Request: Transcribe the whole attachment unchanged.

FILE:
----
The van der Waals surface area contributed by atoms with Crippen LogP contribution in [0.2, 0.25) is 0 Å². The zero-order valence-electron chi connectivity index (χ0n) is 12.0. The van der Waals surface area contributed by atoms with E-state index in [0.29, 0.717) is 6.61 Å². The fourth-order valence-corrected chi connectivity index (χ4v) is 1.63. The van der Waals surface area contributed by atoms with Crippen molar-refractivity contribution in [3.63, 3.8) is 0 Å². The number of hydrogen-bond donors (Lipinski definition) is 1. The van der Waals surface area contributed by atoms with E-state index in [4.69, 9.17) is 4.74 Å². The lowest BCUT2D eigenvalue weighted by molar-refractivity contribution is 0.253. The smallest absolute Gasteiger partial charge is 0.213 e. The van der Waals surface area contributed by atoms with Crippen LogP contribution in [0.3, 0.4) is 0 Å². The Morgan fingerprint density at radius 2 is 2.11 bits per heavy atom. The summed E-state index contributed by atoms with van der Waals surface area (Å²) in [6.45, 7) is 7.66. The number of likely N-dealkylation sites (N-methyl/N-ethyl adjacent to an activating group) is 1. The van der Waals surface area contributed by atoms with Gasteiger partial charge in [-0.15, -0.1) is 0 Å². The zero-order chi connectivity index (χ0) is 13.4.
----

The van der Waals surface area contributed by atoms with Crippen LogP contribution in [0.2, 0.25) is 0 Å². The zero-order valence-electron chi connectivity index (χ0n) is 12.0. The van der Waals surface area contributed by atoms with E-state index in [0.29, 0.717) is 6.61 Å². The fourth-order valence-corrected chi connectivity index (χ4v) is 1.63. The van der Waals surface area contributed by atoms with Crippen molar-refractivity contribution in [3.63, 3.8) is 0 Å². The number of hydrogen-bond donors (Lipinski definition) is 1. The van der Waals surface area contributed by atoms with E-state index in [4.69, 9.17) is 4.74 Å². The lowest BCUT2D eigenvalue weighted by molar-refractivity contribution is 0.253. The smallest absolute Gasteiger partial charge is 0.213 e. The van der Waals surface area contributed by atoms with Crippen LogP contribution in [0.3, 0.4) is 0 Å². The Morgan fingerprint density at radius 2 is 2.11 bits per heavy atom. The summed E-state index contributed by atoms with van der Waals surface area (Å²) in [6.45, 7) is 7.66. The number of likely N-dealkylation sites (N-methyl/N-ethyl adjacent to an activating group) is 1. The van der Waals surface area contributed by atoms with Gasteiger partial charge in [-0.15, -0.1) is 0 Å². The zero-order chi connectivity index (χ0) is 13.4.